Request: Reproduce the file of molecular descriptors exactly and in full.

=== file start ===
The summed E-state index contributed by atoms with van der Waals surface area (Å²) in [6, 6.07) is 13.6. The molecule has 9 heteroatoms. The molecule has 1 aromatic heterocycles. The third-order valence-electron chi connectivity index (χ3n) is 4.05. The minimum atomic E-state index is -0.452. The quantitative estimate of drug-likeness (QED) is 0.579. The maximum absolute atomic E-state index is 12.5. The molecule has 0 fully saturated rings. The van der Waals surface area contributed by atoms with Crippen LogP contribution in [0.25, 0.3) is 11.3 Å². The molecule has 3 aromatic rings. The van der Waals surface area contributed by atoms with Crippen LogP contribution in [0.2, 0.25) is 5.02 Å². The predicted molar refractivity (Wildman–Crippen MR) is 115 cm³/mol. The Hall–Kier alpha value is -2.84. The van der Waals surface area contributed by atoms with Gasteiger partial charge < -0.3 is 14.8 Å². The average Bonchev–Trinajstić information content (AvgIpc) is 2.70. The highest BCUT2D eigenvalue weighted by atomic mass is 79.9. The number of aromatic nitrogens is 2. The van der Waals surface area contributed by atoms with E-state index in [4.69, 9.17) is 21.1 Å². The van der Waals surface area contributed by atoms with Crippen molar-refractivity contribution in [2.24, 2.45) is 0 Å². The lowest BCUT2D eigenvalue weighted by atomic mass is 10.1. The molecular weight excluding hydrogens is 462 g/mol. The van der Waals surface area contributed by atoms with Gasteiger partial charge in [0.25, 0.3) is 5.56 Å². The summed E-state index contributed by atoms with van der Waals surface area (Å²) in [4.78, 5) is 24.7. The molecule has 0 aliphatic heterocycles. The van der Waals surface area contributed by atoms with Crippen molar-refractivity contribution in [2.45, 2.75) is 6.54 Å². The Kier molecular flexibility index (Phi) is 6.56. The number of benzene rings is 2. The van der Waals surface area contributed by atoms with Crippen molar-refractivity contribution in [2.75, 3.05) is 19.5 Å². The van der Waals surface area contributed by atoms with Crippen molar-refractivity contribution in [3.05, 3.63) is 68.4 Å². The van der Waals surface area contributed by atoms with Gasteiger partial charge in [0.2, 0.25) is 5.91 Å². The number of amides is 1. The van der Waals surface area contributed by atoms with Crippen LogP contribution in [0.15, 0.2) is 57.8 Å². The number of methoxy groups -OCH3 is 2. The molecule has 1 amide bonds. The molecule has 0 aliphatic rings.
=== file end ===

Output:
The summed E-state index contributed by atoms with van der Waals surface area (Å²) in [6, 6.07) is 13.6. The molecule has 9 heteroatoms. The molecule has 1 aromatic heterocycles. The third-order valence-electron chi connectivity index (χ3n) is 4.05. The minimum atomic E-state index is -0.452. The quantitative estimate of drug-likeness (QED) is 0.579. The maximum absolute atomic E-state index is 12.5. The molecule has 0 fully saturated rings. The van der Waals surface area contributed by atoms with Crippen LogP contribution in [0.25, 0.3) is 11.3 Å². The molecule has 3 aromatic rings. The van der Waals surface area contributed by atoms with Crippen LogP contribution in [0.2, 0.25) is 5.02 Å². The predicted molar refractivity (Wildman–Crippen MR) is 115 cm³/mol. The Hall–Kier alpha value is -2.84. The van der Waals surface area contributed by atoms with Gasteiger partial charge < -0.3 is 14.8 Å². The average Bonchev–Trinajstić information content (AvgIpc) is 2.70. The highest BCUT2D eigenvalue weighted by atomic mass is 79.9. The number of aromatic nitrogens is 2. The van der Waals surface area contributed by atoms with E-state index in [4.69, 9.17) is 21.1 Å². The van der Waals surface area contributed by atoms with Crippen molar-refractivity contribution in [2.24, 2.45) is 0 Å². The lowest BCUT2D eigenvalue weighted by atomic mass is 10.1. The molecular weight excluding hydrogens is 462 g/mol. The van der Waals surface area contributed by atoms with Gasteiger partial charge in [0.25, 0.3) is 5.56 Å². The summed E-state index contributed by atoms with van der Waals surface area (Å²) in [4.78, 5) is 24.7. The molecule has 0 aliphatic heterocycles. The van der Waals surface area contributed by atoms with Crippen molar-refractivity contribution in [2.45, 2.75) is 6.54 Å². The Kier molecular flexibility index (Phi) is 6.56. The number of benzene rings is 2. The van der Waals surface area contributed by atoms with Crippen molar-refractivity contribution in [2.75, 3.05) is 19.5 Å². The van der Waals surface area contributed by atoms with Crippen molar-refractivity contribution in [3.05, 3.63) is 68.4 Å². The van der Waals surface area contributed by atoms with Gasteiger partial charge in [0.2, 0.25) is 5.91 Å². The number of amides is 1. The van der Waals surface area contributed by atoms with Crippen LogP contribution in [0.15, 0.2) is 57.8 Å². The number of methoxy groups -OCH3 is 2. The molecule has 1 amide bonds. The molecule has 0 aliphatic rings.